Following cellular activation, the GITR is upregulated (27,63). GITR ligand (GITRL) is often represented on leukemia cells in AML and CLL, and weakens the activity of expressing GITR-NK cells (64). GITRL additionally inhibits the ADCC of NK cells induced by rituximab (65). In NK cells, the anti-GITR mAb TRX518 prevents GITR interaction, with its ligand GITRL, thus augmenting NK-cell cytotoxicity and intensifying NK cell-mediated ADCC. A phase I study with TRX518 (NCT01239134) was carried out in melanoma (27).


CD27 (TNFRSF7), a costimulatory receptor on T cells, B cells and NKs, supplies a target for intensifying anticancer immunity (27,66). CD27 and interaction with its ligand, CD70, accelerated NK-mediated tumor clearance whilst causing an adaptive immune response. Anti-CD27 antagonist therapy strongly induced ADCC in clinical trials of patients with solid tumors and hematologic cancers. In clinical trials, in solid and hematologic cancers, anti-CD27 treatment increased ADCC dramatically (67).

Bruton’s tyrosine kinase (BTK) inhibitor

Ibrutinib, an irreversible BTK inhibitor, displays encouraging activity in CD20+ B-cell tumors and recently gained US FDA approval in mantle cell lymphoma (68). Ibrutinib inhibited NK cell cytokine secretion and cytotoxicity induced by both rituximab and trastuzumab. Yonezawa et al. [2016] (27) showed that the annulment of this antitumor efficacy is the result of the inhibition by ibrutinib of FcR-stimulated NK cell function, in particular ADCC.

Adoptive transfer of ex vivo-activated NK cells

Processes of ex vivo cytokine activation and expansion of NK cells have characterised recent approaches. Several cytokines [interleukin-2 (IL-2), IL-12, IL-15, IL-18, IL-21 and type I IFNs] have been investigated to activate and expand NK cells ex vivo. IL-2 (46) is the most widely-studied cytokine, as the co-administration of mAb and IL-2 improves the NK cells’ antitumor activity (8,69,70).

ADCC activity against mAb-coated tumor cells has been increased by IL-2-activated lymphokine-activated killer (LAK) cells (71).

Recent efforts have concentrated on bettering methods for ex vivo NK cells expansion from peripheral blood mononuclear cells (PBMCs) in order to produce significant amounts of purified and functionally active NKs for clinical practice.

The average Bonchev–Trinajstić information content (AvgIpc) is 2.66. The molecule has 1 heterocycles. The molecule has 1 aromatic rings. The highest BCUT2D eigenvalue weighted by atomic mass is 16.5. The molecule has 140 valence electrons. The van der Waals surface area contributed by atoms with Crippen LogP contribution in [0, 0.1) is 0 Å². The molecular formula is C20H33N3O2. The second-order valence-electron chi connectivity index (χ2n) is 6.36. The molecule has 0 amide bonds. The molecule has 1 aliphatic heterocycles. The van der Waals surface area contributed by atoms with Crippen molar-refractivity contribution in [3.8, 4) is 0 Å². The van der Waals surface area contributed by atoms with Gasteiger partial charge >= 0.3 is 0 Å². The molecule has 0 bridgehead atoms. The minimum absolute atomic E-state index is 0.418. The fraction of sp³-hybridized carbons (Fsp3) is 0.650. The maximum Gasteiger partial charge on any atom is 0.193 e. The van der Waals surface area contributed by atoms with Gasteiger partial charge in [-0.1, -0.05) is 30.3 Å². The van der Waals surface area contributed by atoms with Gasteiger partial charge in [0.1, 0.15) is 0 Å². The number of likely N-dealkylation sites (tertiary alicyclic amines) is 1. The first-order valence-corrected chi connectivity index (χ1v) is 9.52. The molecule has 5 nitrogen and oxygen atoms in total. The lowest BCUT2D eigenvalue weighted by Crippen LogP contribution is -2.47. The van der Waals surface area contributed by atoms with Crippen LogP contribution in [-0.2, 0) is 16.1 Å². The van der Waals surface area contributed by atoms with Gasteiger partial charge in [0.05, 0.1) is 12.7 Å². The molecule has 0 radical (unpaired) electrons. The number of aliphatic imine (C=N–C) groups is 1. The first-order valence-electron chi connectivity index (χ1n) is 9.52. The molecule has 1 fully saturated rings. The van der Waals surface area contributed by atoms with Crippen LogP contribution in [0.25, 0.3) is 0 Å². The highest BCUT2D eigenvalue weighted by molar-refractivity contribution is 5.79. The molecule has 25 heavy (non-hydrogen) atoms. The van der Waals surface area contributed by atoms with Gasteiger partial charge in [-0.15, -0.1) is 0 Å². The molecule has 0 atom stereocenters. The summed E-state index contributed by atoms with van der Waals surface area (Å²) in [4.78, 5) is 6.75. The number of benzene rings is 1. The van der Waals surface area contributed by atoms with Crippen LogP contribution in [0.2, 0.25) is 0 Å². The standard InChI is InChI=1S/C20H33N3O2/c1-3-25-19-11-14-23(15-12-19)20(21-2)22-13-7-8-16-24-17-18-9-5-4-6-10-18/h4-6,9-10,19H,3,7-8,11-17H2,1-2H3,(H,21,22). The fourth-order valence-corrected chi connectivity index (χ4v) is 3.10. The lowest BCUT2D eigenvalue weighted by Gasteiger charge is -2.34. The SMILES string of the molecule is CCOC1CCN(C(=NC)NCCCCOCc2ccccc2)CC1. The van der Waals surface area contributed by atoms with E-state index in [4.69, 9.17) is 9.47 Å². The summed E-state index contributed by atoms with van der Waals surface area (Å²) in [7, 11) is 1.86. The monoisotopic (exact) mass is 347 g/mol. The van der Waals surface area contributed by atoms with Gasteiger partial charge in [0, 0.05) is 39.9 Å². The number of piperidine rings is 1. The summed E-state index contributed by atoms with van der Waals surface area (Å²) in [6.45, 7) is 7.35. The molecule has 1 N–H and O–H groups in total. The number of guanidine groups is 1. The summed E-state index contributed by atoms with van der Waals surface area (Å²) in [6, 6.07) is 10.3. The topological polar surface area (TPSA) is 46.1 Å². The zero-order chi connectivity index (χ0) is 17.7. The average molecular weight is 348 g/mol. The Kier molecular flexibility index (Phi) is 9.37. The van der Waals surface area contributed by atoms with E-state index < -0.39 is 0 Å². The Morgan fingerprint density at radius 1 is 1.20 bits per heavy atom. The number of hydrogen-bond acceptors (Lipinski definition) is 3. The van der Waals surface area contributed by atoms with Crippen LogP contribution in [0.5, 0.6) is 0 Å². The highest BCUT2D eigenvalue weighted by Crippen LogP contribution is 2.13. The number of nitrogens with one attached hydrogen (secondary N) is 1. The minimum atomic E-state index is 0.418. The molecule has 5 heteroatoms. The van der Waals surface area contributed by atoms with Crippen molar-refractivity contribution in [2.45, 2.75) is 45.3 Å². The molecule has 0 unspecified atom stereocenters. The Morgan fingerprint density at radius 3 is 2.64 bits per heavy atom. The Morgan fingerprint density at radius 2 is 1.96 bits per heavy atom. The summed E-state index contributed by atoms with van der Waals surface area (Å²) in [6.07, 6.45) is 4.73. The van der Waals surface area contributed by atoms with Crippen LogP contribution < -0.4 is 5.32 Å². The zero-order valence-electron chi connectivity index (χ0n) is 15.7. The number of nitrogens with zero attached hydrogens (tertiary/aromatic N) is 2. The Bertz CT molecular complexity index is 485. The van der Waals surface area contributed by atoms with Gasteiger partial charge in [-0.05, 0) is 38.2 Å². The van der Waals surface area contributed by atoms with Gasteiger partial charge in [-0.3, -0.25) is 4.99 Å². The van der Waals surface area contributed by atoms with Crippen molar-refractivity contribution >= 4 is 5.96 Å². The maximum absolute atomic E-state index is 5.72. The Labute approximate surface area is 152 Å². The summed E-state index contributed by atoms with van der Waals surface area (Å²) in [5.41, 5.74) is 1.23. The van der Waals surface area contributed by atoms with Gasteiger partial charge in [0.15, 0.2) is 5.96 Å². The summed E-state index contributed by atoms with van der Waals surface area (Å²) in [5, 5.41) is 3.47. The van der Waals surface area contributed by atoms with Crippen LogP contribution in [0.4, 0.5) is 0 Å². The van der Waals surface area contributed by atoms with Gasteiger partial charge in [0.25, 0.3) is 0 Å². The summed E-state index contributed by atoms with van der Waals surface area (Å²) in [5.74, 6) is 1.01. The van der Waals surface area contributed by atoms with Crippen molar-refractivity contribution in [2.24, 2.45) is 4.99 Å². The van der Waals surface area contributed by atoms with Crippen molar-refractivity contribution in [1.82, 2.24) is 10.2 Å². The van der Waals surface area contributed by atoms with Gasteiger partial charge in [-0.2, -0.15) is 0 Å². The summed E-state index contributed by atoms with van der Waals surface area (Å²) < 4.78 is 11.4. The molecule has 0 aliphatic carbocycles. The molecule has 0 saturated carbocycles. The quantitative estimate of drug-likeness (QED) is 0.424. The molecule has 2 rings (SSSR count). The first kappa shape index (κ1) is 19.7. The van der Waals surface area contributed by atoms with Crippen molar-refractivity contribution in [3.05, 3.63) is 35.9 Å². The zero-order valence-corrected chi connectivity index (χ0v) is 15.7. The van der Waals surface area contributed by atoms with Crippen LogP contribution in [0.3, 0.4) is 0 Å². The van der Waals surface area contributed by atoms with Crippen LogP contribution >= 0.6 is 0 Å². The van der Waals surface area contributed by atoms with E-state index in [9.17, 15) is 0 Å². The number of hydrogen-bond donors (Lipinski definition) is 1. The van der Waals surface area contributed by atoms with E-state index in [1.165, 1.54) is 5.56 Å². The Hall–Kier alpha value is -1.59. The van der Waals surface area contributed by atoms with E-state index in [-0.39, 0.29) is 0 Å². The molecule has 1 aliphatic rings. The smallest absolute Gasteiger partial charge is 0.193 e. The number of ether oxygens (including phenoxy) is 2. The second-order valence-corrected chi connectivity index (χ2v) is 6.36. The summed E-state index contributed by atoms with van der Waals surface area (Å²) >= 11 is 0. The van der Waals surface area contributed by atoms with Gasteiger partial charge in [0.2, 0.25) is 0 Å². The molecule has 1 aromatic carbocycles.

Following early reports of successful adoptive NK-cell transfer, there has been considerable pre-clinical investigation carried out by many groups into the ideal manufacturing procedures for NK cell ex vivo manipulation. Various methods were optimized in the preclinical context and have been successfully transferred to the clinic (72-78).

In the process of NK expansion, effectors are activated to kill tumors more effectively, so that it is possible to infuse them into patients. It may be that autologous NK cells are partially tolerant to self-tumors and, in some contexts, have a lower anti-cancer activity with respect to the allogeneic ones (20).

It has been demonstrated in various investigations that the infusion of enriched haploidentical NK cells, particularly those taking advantage of KIR/HLA mismatches, is safe and effective in children, adults and elderly cancer patients (75-77). Despite the fact that this is an encouraging approach, the need for specialized procedures and equipment and good manufacturing practices, together with the various logistical issues, has concentrated these adoptive NK cell therapies into few specialized centres (78). Notwithstanding this, it has been shown that the centralized manipulation, conservation and safe shipping of active NKs for infusion to distant hospitals is possible and the improved practice might become more common (79).

Genetically-engineered killer engagers

Based upon genetically-engineered bispecific killer engagers (BiKEs) and trispecific killer engagers (TriKEs), alternative approaches have emerged to augment the activity and killing specificity of NK cells [for a complete review, refer to (50)]. Conjugate formation between tumor and NK cells is promoted by those antibodies. They normally bind both the FcγR IIIa/CD16 and tumor antigen (80). A bispecific tetravalent antibody targeting both CD16 and CD30 was recently introduced in relapsed Hodgkin lymphoma (81). Greater cytotoxicity was displayed by those constructs with respect to conventional antibodies that are independent of the FcγR IIIa (82).